than a score of men born in West Virginia have
served in congress from other states.
It is somewhat unusual for two United States
senators to be residents of the same place. Such
is the case, however, with regards to Senators
McCumber and Purcel lof North Dakota, who
reside within a stone's throw of one another in
the city of Wahpeton.
Senator Aldrich of Rhode Island has evident
ly reconsidered his determination to retire at
the end of his present term. Recently he has in
dicated to friends that he will probably ask for
re-election. He has been a member of the upper
house for nearly thirty years.
Senator Hale of Maine, the ranking member
of the senate, may encounter some difficult' in
securing re-election. The "progressive" idea
is said to be making progress in the Pine Tree
state, and a large element is demanding a sen
ator with less reactionary tendencies than Sen
ator Hale.
Dr. John Aimer Mead, the present lieutenant
governor of Vermont, will be a candidate for
the gubernatorial nomination this year. Dr.
Mead is a prominent financier of Rutland. He
has served in both branches of the legislature
and has been lieutenant governor since 100S.
Five candidates are contesting for the repub
lican gubernatorial nomination in AViscoifsin.
They are Governor James 0. Davidson, Captain
Mitchell Lewis, a wealthy manufacturer of Ra
cine;. John Strange, a paper manufacturer of
Neenah; Thomas Morris of La Crosse, a mem
ber of the state senate, and Francis E. McGov
ern, former district attorney of Milwaukee.
William II. Murray, who was president of the
constitutional convention and speaker of the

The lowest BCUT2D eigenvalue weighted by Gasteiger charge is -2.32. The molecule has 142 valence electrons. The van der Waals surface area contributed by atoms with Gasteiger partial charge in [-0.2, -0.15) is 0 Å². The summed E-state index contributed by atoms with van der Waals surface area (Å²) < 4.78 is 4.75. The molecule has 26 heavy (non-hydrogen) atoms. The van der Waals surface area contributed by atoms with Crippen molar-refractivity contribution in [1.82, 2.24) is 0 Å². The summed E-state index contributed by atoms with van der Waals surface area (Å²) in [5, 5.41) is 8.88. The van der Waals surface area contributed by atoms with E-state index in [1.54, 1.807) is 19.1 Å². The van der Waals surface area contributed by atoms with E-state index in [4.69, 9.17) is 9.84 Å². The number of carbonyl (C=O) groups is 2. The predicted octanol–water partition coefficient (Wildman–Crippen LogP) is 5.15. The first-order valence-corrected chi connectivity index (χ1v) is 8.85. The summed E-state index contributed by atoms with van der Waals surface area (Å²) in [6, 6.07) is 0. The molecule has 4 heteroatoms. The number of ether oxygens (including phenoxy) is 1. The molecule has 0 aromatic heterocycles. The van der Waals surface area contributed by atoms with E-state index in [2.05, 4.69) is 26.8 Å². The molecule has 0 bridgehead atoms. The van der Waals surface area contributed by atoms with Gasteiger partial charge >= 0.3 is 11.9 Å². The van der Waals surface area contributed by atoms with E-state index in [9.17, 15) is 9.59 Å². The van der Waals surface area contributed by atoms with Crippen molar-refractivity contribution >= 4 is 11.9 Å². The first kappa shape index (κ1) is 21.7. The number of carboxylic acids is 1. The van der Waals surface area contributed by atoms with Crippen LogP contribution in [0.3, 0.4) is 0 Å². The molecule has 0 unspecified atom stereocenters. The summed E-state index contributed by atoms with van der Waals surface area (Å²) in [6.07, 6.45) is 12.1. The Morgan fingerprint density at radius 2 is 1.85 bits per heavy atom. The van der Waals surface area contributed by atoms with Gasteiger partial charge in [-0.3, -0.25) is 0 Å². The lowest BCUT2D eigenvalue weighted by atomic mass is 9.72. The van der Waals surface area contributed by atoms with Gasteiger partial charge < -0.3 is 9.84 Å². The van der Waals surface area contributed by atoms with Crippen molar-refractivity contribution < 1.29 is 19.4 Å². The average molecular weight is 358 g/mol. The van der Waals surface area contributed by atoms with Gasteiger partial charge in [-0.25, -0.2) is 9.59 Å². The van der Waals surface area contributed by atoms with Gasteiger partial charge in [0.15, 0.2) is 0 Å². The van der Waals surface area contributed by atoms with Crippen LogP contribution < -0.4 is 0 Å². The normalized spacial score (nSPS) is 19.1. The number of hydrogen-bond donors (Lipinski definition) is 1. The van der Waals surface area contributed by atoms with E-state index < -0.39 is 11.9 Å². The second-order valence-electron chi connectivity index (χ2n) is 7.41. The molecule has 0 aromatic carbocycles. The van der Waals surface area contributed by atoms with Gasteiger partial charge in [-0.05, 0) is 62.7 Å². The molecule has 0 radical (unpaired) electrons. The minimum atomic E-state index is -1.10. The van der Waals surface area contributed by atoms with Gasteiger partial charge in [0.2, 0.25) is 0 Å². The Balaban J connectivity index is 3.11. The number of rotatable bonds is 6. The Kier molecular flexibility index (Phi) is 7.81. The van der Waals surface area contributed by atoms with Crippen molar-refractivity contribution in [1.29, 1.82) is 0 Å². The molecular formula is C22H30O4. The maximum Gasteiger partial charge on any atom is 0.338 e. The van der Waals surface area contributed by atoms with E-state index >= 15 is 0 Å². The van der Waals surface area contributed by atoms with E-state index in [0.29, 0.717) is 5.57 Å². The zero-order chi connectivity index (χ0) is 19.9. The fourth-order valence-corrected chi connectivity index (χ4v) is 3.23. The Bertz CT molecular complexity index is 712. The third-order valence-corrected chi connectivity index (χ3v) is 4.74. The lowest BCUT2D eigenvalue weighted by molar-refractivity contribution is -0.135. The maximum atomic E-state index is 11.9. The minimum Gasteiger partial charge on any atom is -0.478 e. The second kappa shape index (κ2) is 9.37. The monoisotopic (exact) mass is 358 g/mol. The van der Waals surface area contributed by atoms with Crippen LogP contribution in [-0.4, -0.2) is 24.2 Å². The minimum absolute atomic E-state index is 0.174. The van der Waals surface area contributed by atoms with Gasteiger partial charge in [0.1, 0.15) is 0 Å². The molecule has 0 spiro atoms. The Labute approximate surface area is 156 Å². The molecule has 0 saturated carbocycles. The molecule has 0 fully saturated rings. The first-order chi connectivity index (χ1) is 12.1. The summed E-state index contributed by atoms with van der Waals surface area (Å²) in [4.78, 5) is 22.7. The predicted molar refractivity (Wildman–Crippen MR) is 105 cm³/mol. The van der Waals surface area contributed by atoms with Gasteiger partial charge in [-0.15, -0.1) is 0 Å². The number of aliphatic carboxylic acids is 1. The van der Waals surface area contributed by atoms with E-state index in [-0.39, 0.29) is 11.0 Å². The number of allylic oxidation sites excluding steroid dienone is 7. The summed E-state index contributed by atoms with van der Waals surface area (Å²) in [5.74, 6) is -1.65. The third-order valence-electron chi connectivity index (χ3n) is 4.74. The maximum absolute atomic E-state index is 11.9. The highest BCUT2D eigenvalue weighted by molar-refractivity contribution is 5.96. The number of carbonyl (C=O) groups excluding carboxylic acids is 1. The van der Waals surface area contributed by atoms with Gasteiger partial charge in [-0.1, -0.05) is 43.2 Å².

first house of representatives of Oklahoma, has
made formal announcement of his candidacv for
Delegate Cameron has at least succeeded in
establishing two postofiices in Arizona and
sending out his full share of vegetable seeds.
Thanks, Ralphy, old boy, for that package of
posey promoters.' We will give the department
full details of the results.
A Minnesota minister has figured it out that
the high cost of living is the price we pay for
civilization. This being a fact the jungles offer
the only solution. When Teddy returns we will
take the matter up with him, unless, perchance,
the divine has made a scoop.
Globe may have been a little selfish in turning
down that proposed aviation meet; but then in
a mining locality the tendency is to fasten atten
tion to the things under the earth rather than
above it.
"Frost nips nose of gentle spring," runs a
headline in the El Paso Herald. Gentle spring
may in time learn to keep her nose out of other
people's business in other words be a'littlo less
forward.
From messenger boy to general manager of
the biggest telegraph system in the world is the
text of one of the big news stories of the past
week. With our knowledge of the modqrn mes
senger boy the High tseems inci-cdiblc.
Denver hotel men have permitted a traveling
evangelist to place Bibles in each guest chamber.
If Denver conditions warrant the action it is
fair to presume that the pawnshops of the city
will soon be filled witn the holy writ.
The barbers of North Dakota in state conven
tion assembled have formulated a' schedule of
prices for the coining year. What's the use;
that will only add to the safety of the people.
The representative who introduces a bill in
congress providing for an appropriation to ac
quire a site and erect a public building just at
this stage of the game is a full fledged hypocrite.
Statehood and Christmas both may bo coming;
but Christmas seems to have statehood bested at
this particular moment a dozen city blocks.
"Are the races good for EI Paso?" plaintive
ly asks the Herald. That depends largely on the
city's complaint.
like a pipe.
"The music of the miner's pick is sounding in
the Organ district," runs a mining item. Reads
the democratic nomination for governor. In his
statement to the people of Oklahoma he gives an
account of his career to date and tells of his
heroic struggle " to rise from orphanage, pov
erty and ignorance."